Schuenemann, V., Bos, K., DeWitte, S., Schmedes, S., Jamieson, J., Mittnik, A., Forrest, S., Coombes, B., Wood, J., Earn, D.... (2011) PNAS Plus: Targeted enrichment of ancient pathogens yielding the pPCP1 plasmid of Yersinia pestis from victims of the Black Death. Proceedings of the National Academy of Sciences. DOI: 10.1073/pnas.1105107108
In my previous post I have presented the ‘tentative’ reading of the Calatagan pot inscription by Guillermo and Paluga . In this post, I write the authors’ test that made them endorse their reading.
The authors think that the reading should be tested by the following: 1) lexical coherence and simplicty; 2) historical emplotment; and 3) sociological mapping or embeddedness.... Read more »
Guillermo, R., & Paluga, M. (2011) Barang king banga: A Visayan language reading of the Calatagan pot inscription (CPI). Journal of Southeast Asian Studies, 42(01), 121-159. DOI: 10.1017/S0022463410000561
Do men and women differ in their cognitive capacities? It's been a popular topic of conversation since as far back as we have records of what people were talking about.While it's now (almost) generally accepted that men and women are at most only very slightly different in average IQ, there are still a couple of lines of evidence in favor of a gender difference.First, there's the idea that men are more variable in their intelligence, so there are more very smart men, and also more very stupid ones. This averages out so the mean is the same.Second, there's the theory that men are on average better at some things, notably "spatial" stuff involving the ability to mentally process shapes, patterns and images, while women are better at social, emotional and perhaps verbal tasks. Again, this averages out overall.According to proponents, these differences explain why men continue to dominate the upper echelons of things like mathematics, physics, and chess. These all tap spatial processing and since men are more variable, there'll be more extremely high achievers - Nobel Prizes, grandmasters. (There are also presumably more men who are rubbish at these things, but we don't notice them.)The male spatial advantage has been reported in many parts of the world, but is it "innate", something to do with the male brain? A new PNAS study says - probably not, it's to do with culture. But I'm not convinced.The authors went to India and studied two tribes, the Khasi and the Karbi. Both live right next to other in the hills of Northeastern India and genetically, they're closely related. Culturally though, the Karbi are patrilineal - property and status is passed down from father to son, with women owning no land of their own. The Khasi are matrilineal, with men forbidden to own land. Moreover, Khasi women also get just as much education as the men, while Karbi ones get much less.The authors took about 1200 people from 8 villages - 4 per culture - and got them to do a jigsaw puzzle. The quicker you do it, the better your spatial ability. Here were the results. I added the gender-stereotypical colours.In the patrilineal group, women did substantially worse on average (remember that more time means worse). In the matrilineal society, they performed as well as men. Well, a tiny bit worse, but it wasn't significant. Differences in education explained some of the effect, but only a small part of it.OK.This was a large study, and the results are statistically very strong. However, there's a curious result that the authors don't discuss in the paper - the matrilineal group just did much better overall. Looking at the men, they were 10 seconds faster in the matrilineal culture. That's nearly as big as the gender difference in the patrilineal group (15 seconds)!The individual variability was also much higher in the patrilineal society, for both genders.Now, maybe, this is a real effect. Maybe being in a patrilineal society makes everyone less spatially aware, not just women; that seems a bit of a stretch, though.There's also the problem that this study essentially only has two datapoints. One society is matrilineal and has low gender difference in visuospatial processing. One is patrilineal and has a high difference. But that's just not enough data to conclude that there's a correlation between the two things, let alone a causal relationship; you would need to study lots of societies to do that. Personally, I have no idea what drives the difference, but this study is a reminder of how difficult the question is.Hoffman M, Gneezy U, List JA (2011). Nurture affects gender differences in spatial abilities. Proceedings of the National Academy of Sciences of the United States of America PMID: 21876159... Read more »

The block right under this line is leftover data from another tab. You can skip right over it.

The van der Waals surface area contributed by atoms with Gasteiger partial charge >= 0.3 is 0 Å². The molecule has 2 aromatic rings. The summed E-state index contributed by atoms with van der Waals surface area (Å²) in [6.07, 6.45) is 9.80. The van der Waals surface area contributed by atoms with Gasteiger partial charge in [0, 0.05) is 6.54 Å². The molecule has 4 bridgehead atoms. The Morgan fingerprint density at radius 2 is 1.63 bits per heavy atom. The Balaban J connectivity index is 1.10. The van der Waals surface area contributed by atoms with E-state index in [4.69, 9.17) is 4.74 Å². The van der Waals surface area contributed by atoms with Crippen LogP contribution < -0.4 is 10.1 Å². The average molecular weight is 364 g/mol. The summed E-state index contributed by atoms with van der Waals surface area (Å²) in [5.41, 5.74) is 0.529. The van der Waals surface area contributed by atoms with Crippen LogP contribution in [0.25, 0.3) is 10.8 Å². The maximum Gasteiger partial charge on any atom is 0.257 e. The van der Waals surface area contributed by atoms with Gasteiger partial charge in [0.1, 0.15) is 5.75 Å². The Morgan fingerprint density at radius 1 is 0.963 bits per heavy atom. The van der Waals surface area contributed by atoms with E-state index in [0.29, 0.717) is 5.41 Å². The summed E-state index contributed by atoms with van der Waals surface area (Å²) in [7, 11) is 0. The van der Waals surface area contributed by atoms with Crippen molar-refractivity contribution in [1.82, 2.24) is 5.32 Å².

Hoffman M, Gneezy U, & List JA. (2011) Nurture affects gender differences in spatial abilities. Proceedings of the National Academy of Sciences of the United States of America. PMID: 21876159